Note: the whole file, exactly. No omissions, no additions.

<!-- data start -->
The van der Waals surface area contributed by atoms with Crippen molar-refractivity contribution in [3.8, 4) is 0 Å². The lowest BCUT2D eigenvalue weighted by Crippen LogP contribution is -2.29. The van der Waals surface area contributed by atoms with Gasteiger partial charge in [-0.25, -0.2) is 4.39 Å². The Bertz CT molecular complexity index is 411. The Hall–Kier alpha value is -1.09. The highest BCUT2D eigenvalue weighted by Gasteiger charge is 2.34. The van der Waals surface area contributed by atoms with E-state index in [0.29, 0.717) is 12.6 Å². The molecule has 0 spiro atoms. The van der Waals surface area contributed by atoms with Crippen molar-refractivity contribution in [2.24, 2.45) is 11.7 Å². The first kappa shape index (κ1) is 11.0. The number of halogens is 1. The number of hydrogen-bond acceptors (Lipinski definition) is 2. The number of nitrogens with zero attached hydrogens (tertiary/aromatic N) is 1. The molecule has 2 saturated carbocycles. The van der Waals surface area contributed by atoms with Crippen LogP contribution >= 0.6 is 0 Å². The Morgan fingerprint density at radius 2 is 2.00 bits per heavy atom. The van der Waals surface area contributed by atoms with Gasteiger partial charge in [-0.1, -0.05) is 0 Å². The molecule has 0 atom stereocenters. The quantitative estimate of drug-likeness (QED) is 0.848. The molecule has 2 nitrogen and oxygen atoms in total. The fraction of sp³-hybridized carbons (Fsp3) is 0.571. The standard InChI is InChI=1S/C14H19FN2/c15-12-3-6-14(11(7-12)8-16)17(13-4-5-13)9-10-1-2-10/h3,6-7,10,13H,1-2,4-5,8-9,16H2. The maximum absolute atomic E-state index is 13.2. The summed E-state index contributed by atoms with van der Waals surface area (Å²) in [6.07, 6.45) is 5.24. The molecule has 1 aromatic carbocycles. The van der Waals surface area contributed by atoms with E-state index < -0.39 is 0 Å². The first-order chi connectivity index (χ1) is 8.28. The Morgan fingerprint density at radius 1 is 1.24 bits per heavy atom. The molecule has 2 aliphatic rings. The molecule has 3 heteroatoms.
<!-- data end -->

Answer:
The van der Waals surface area contributed by atoms with Crippen molar-refractivity contribution in [3.8, 4) is 0 Å². The lowest BCUT2D eigenvalue weighted by Crippen LogP contribution is -2.29. The van der Waals surface area contributed by atoms with Gasteiger partial charge in [-0.25, -0.2) is 4.39 Å². The Bertz CT molecular complexity index is 411. The Hall–Kier alpha value is -1.09. The highest BCUT2D eigenvalue weighted by Gasteiger charge is 2.34. The van der Waals surface area contributed by atoms with E-state index in [0.29, 0.717) is 12.6 Å². The molecule has 0 spiro atoms. The van der Waals surface area contributed by atoms with Crippen molar-refractivity contribution in [2.24, 2.45) is 11.7 Å². The first kappa shape index (κ1) is 11.0. The number of halogens is 1. The number of hydrogen-bond acceptors (Lipinski definition) is 2. The number of nitrogens with zero attached hydrogens (tertiary/aromatic N) is 1. The molecule has 2 saturated carbocycles. The van der Waals surface area contributed by atoms with Crippen LogP contribution >= 0.6 is 0 Å². The Morgan fingerprint density at radius 2 is 2.00 bits per heavy atom. The van der Waals surface area contributed by atoms with Gasteiger partial charge in [-0.1, -0.05) is 0 Å². The molecule has 0 atom stereocenters. The quantitative estimate of drug-likeness (QED) is 0.848. The molecule has 2 nitrogen and oxygen atoms in total. The fraction of sp³-hybridized carbons (Fsp3) is 0.571. The standard InChI is InChI=1S/C14H19FN2/c15-12-3-6-14(11(7-12)8-16)17(13-4-5-13)9-10-1-2-10/h3,6-7,10,13H,1-2,4-5,8-9,16H2. The maximum absolute atomic E-state index is 13.2. The summed E-state index contributed by atoms with van der Waals surface area (Å²) in [6.07, 6.45) is 5.24. The molecule has 1 aromatic carbocycles. The van der Waals surface area contributed by atoms with E-state index < -0.39 is 0 Å². The first-order chi connectivity index (χ1) is 8.28. The Morgan fingerprint density at radius 1 is 1.24 bits per heavy atom. The molecule has 2 aliphatic rings. The molecule has 3 heteroatoms.